Publication Date: 2022/03/01
This study assesses the capability and practical applications of quasi-3 Dimensional (3D) Electrical Resistivity Tomography (ERT) for mapping air-filled conduits in eogenetic karst. A high-resolution quasi-3D ERT survey, consisting of multiple parallel 110m-long 2D profiles, was conducted over two mapped cave systems on the Brooksville Ridge, Florida. The irregularly shaped caves have diameters ranging up to 4 m and span depths from 3 m to 11 m below ground surface. Dipole-dipole array geometries with L2 (least squares) rather than L1 (robust) inversion produced the best fits of resistivity highs with the mapped cave locations. As expected, 3D inversions of sets of parallel lines produced better results than 2D inversions of individual transects. Better imaging was obtained of a cave over which cave-parallel profiles were run in addition to cross-cave profiles. However, even with the best acquisition and processing steps, there are significant misfits in the apparent size of the large cave sections, and narrower conduits are not imaged. Resolution decreased significantly with depth, as expected given the method limitations and the site constraints on profile lengths. 3D visualization techniques are explored, and found helpful in examining the data and comparing mapped caves and 3D resistivity datasets; however, when applied to eogenetic karst terrain, ERT has limited capacity to detect smaller cavities, which may require the additional use of other geophysical or subsurface investigative methods. With sinkholes continuing to be of concern to residential and urban development in west-central Florida, the results of this research present additional insight on the potential of quasi-3D ERT methods to map and characterize the potential hazards posed by karst terranes.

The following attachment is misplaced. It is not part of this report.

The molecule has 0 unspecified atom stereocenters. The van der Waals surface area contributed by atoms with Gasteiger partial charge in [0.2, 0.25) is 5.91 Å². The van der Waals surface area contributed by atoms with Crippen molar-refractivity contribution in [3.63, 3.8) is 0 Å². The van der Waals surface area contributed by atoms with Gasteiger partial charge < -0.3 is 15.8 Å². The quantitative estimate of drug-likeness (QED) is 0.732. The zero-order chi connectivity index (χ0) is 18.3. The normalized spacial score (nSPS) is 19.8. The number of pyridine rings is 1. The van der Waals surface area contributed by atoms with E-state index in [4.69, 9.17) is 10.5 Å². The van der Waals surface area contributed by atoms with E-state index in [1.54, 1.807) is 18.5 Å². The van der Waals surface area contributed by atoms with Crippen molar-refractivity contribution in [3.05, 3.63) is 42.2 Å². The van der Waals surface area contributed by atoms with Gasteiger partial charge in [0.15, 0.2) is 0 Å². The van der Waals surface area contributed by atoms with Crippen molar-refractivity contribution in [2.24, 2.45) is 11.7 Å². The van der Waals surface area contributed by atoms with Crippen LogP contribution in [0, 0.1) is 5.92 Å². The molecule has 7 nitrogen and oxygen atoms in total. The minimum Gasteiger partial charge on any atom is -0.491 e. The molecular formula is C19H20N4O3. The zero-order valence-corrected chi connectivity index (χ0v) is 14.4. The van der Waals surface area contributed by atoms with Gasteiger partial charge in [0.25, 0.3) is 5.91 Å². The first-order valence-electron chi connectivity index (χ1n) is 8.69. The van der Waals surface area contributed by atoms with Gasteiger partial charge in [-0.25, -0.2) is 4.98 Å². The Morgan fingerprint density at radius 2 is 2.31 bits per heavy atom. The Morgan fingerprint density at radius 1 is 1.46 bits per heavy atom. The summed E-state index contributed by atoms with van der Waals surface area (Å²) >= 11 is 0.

SIMPLE LANGUAGE SUMMARY:
This research looked at using a method called quasi-3D Electrical Resistivity Tomography (ERT) to map out air-filled caves in a type of rock formation known as eogenetic karst. The researchers conducted a detailed ERT survey over two known cave systems in Brooksville Ridge, Florida. These caves are irregular in shape, up to 4 meters wide, and are located between 3 and 11 meters under the ground. The researchers used a specific method to analyze their data, which matched the known cave locations best. They also found that analyzing sets of parallel lines (3D) worked better than analyzing individual lines (2D). Additionally, they got a clearer picture of a cave when they ran their lines both along and across the cave. However, the method wasn't perfect. It was hard to get the exact size of the large sections of the cave and smaller channels couldn't be seen at all. Also, the further down they tried to look, the fuzzier the images became, due to limitations of the method and the site. They also looked at 3D visualization techniques to compare the mapped caves with their data. But, they found that ERT isn't great at detecting smaller cavities in this type of rock. So, other methods might also be needed to investigate beneath the ground. This research is useful because sinkholes are a big problem in west-central Florida. It shows that this quasi-3D ERT method might be helpful for mapping out and understanding the risks from the rocky terrain.